Today we’re going to study 2:17– 3:5 . Hope you’ve got your Bible open! We saw in the very first study that there is nothing in Malachi about the call to be a prophet. In the books of great prophets like Isaiah and Jeremiah, we are given deep insight into how they were called. Nevertheless we can be assured that Malachi was very conscious that he was being used by God. The King James Version of 1:1 reads, “The burden of the word of the LORD to Israel by Malachi.” Many newer versions have ‘oracle’ rather than ‘burden’, but perhaps the KJV rendering helps us to remember that the prophets felt a ‘burden’ from God that they just had to deliver to their hearers. It wasn’t a matter of choice! So Malachi continues in the same vein in which his prophecies began when he says, “You have wearied the LORD with your words.” A prophet has something to say and has to say it, and 2:17 is a good example. God is tired of your falsehood, he says. If you are going to speak of or to God, it had better be the truth! Using a popular figure of speech, Malachi is telling the people that God is fed up with listening to what they have been saying about him. Biblical language sometimes resorts to these human analogies that drive the point home. “God has had it up to here with you”, is a suggestion by one commentator!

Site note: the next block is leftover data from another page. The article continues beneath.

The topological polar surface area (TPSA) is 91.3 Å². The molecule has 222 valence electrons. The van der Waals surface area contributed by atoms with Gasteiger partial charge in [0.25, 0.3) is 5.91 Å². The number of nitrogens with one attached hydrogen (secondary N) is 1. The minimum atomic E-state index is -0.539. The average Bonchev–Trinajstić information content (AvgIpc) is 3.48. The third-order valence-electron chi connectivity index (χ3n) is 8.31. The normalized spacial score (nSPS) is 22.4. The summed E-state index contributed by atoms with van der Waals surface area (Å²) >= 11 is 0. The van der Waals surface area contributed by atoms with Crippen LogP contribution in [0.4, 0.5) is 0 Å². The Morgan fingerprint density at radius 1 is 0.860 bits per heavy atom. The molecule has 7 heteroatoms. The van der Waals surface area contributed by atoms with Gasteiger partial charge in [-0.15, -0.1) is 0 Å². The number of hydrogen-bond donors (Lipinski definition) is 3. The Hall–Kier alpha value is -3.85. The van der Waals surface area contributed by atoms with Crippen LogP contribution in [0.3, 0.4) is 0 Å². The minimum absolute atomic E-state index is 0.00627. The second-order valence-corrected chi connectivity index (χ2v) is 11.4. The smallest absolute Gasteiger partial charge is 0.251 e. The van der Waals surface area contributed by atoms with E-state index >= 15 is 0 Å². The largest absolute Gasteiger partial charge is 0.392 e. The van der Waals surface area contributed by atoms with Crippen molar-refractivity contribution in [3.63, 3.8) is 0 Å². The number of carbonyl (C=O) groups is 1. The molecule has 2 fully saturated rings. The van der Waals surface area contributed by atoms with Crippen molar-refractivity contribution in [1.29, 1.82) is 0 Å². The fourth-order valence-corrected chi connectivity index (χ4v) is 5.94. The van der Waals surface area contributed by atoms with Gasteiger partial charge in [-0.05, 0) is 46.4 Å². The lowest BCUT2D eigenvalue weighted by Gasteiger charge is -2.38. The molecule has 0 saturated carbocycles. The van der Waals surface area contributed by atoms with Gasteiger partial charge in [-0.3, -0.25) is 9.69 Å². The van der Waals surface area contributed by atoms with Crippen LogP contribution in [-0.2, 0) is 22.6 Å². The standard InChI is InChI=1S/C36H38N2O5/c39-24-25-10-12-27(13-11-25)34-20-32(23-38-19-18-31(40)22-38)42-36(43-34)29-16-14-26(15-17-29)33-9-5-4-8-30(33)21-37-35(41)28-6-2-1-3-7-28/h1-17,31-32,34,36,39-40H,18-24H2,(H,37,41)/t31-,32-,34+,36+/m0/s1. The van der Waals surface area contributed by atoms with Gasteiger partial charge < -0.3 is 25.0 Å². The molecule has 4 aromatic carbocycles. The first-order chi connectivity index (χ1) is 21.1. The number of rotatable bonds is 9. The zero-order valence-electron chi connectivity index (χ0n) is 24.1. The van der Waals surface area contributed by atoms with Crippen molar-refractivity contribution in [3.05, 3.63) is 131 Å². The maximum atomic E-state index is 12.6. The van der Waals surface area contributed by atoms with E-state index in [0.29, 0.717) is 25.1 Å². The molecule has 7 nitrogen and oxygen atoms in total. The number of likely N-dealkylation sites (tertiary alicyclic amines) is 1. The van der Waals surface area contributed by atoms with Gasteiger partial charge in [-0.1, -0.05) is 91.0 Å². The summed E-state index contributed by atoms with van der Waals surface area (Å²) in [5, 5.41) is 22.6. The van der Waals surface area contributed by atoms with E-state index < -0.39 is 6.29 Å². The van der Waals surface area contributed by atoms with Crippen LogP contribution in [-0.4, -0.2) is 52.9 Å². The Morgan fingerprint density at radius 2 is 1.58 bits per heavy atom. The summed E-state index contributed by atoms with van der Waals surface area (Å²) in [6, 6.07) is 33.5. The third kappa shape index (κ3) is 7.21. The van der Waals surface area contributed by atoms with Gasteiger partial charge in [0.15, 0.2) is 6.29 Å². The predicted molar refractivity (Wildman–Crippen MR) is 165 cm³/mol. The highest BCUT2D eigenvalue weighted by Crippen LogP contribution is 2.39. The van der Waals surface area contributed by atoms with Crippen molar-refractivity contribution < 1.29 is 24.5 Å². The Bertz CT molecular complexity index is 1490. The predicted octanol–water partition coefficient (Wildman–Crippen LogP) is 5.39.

The people are shocked by this suggestion. “How have we wearied him?” they ask. We’re back to those questions and answers! This is the style of the book. These are persistent hecklers! Malachi tells them why God is wearied by their words, “By saying, ‘All who do evil are good in the eyes of the LORD, and he is pleased with them’ or ‘Where is the God of justice?’” This retort is similar to the kind of ‘murmuring’ by Israel during their earliest history when they were journeying through the desert under the leadership of Moses. Time and again they accused Moses of leading them wrongly, or complained that God had only led them into the desert to let them die there. “There’s no justice. Why doesn’t God use his judgment against the heathen? Why should we bother to be good? If he is a just God, why doesn’t he sort them out? ? Evil people seem to be getting away with it!” Those were the thoughts of their hearts. The people’s judgment and discernment have become completely distorted. They accuse a good God of favouring evil. They accuse a just God of unfairness. They think other nations need to be sorted out first. In so doing they show their own unrighteousness. God is wearied by it and through Malachi he lets them know it.